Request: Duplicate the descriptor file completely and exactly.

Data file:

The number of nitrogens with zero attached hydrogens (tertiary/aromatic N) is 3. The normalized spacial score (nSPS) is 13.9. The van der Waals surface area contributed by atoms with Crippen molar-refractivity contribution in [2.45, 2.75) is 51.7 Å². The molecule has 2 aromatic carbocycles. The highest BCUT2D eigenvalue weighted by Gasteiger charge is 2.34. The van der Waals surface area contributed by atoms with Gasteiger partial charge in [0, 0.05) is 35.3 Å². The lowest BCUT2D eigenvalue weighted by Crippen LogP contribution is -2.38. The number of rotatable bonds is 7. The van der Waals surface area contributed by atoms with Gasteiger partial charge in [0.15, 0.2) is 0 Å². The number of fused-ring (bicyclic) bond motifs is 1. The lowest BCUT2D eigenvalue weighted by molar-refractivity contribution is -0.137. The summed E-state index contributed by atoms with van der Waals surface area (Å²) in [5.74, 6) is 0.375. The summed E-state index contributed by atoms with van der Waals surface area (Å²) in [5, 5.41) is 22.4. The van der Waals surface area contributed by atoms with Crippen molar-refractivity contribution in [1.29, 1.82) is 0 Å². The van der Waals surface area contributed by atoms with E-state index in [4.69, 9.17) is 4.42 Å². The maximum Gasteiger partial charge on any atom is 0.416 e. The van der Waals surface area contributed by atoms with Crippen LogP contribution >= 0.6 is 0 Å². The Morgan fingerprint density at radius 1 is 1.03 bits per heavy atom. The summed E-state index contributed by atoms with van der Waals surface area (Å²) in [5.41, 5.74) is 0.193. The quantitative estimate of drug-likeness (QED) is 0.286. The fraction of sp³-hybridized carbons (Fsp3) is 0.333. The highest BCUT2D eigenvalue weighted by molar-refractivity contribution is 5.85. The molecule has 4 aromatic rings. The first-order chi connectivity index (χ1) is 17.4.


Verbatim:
The number of nitrogens with zero attached hydrogens (tertiary/aromatic N) is 3. The normalized spacial score (nSPS) is 13.9. The van der Waals surface area contributed by atoms with Crippen molar-refractivity contribution in [2.45, 2.75) is 51.7 Å². The molecule has 2 aromatic carbocycles. The highest BCUT2D eigenvalue weighted by Gasteiger charge is 2.34. The van der Waals surface area contributed by atoms with Gasteiger partial charge in [0, 0.05) is 35.3 Å². The lowest BCUT2D eigenvalue weighted by Crippen LogP contribution is -2.38. The number of rotatable bonds is 7. The van der Waals surface area contributed by atoms with Gasteiger partial charge in [0.15, 0.2) is 0 Å². The number of fused-ring (bicyclic) bond motifs is 1. The lowest BCUT2D eigenvalue weighted by molar-refractivity contribution is -0.137. The summed E-state index contributed by atoms with van der Waals surface area (Å²) in [5.74, 6) is 0.375. The summed E-state index contributed by atoms with van der Waals surface area (Å²) in [5, 5.41) is 22.4. The van der Waals surface area contributed by atoms with Crippen molar-refractivity contribution in [1.29, 1.82) is 0 Å². The van der Waals surface area contributed by atoms with E-state index in [4.69, 9.17) is 4.42 Å². The maximum Gasteiger partial charge on any atom is 0.416 e. The van der Waals surface area contributed by atoms with Crippen LogP contribution >= 0.6 is 0 Å². The Morgan fingerprint density at radius 1 is 1.03 bits per heavy atom. The summed E-state index contributed by atoms with van der Waals surface area (Å²) in [5.41, 5.74) is 0.193. The quantitative estimate of drug-likeness (QED) is 0.286. The fraction of sp³-hybridized carbons (Fsp3) is 0.333. The highest BCUT2D eigenvalue weighted by molar-refractivity contribution is 5.85. The molecule has 4 aromatic rings. The first-order chi connectivity index (χ1) is 17.4.